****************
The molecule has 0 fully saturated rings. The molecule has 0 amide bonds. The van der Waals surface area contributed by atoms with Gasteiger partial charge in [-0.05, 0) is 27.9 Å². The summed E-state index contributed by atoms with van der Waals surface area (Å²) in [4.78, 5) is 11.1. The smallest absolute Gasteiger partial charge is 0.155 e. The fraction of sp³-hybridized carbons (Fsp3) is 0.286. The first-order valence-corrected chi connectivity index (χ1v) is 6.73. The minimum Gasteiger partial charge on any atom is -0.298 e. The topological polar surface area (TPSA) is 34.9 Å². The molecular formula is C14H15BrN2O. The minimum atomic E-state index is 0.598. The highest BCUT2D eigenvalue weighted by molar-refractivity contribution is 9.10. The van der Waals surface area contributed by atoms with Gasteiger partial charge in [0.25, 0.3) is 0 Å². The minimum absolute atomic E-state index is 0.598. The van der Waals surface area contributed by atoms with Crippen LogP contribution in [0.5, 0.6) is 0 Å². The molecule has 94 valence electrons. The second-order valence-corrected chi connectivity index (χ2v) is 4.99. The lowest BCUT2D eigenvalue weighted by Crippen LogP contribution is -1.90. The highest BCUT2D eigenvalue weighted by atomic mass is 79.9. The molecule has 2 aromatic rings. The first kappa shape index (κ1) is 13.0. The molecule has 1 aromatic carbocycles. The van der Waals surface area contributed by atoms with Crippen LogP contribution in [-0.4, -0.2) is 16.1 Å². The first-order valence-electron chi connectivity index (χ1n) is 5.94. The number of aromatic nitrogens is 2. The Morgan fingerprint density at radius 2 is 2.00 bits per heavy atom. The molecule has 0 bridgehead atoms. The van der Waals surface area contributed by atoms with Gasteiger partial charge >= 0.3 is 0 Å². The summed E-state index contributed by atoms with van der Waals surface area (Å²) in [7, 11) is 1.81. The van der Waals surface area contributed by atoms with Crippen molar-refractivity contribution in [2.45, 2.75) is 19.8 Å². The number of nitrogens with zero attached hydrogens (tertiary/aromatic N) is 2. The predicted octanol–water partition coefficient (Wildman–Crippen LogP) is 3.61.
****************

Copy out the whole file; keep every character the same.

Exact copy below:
The molecule has 0 fully saturated rings. The molecule has 0 amide bonds. The van der Waals surface area contributed by atoms with Gasteiger partial charge in [-0.05, 0) is 27.9 Å². The summed E-state index contributed by atoms with van der Waals surface area (Å²) in [4.78, 5) is 11.1. The smallest absolute Gasteiger partial charge is 0.155 e. The fraction of sp³-hybridized carbons (Fsp3) is 0.286. The first-order valence-corrected chi connectivity index (χ1v) is 6.73. The minimum Gasteiger partial charge on any atom is -0.298 e. The topological polar surface area (TPSA) is 34.9 Å². The molecular formula is C14H15BrN2O. The minimum atomic E-state index is 0.598. The highest BCUT2D eigenvalue weighted by molar-refractivity contribution is 9.10. The van der Waals surface area contributed by atoms with Gasteiger partial charge in [0.25, 0.3) is 0 Å². The minimum absolute atomic E-state index is 0.598. The van der Waals surface area contributed by atoms with Crippen LogP contribution in [0.5, 0.6) is 0 Å². The molecule has 94 valence electrons. The second-order valence-corrected chi connectivity index (χ2v) is 4.99. The lowest BCUT2D eigenvalue weighted by Crippen LogP contribution is -1.90. The highest BCUT2D eigenvalue weighted by atomic mass is 79.9. The molecule has 2 aromatic rings. The first kappa shape index (κ1) is 13.0. The molecule has 1 aromatic carbocycles. The van der Waals surface area contributed by atoms with Crippen LogP contribution in [-0.4, -0.2) is 16.1 Å². The first-order valence-electron chi connectivity index (χ1n) is 5.94. The number of aromatic nitrogens is 2. The Morgan fingerprint density at radius 2 is 2.00 bits per heavy atom. The molecule has 0 bridgehead atoms. The van der Waals surface area contributed by atoms with Gasteiger partial charge >= 0.3 is 0 Å². The summed E-state index contributed by atoms with van der Waals surface area (Å²) in [7, 11) is 1.81. The van der Waals surface area contributed by atoms with Crippen molar-refractivity contribution in [2.45, 2.75) is 19.8 Å². The number of nitrogens with zero attached hydrogens (tertiary/aromatic N) is 2. The predicted octanol–water partition coefficient (Wildman–Crippen LogP) is 3.61.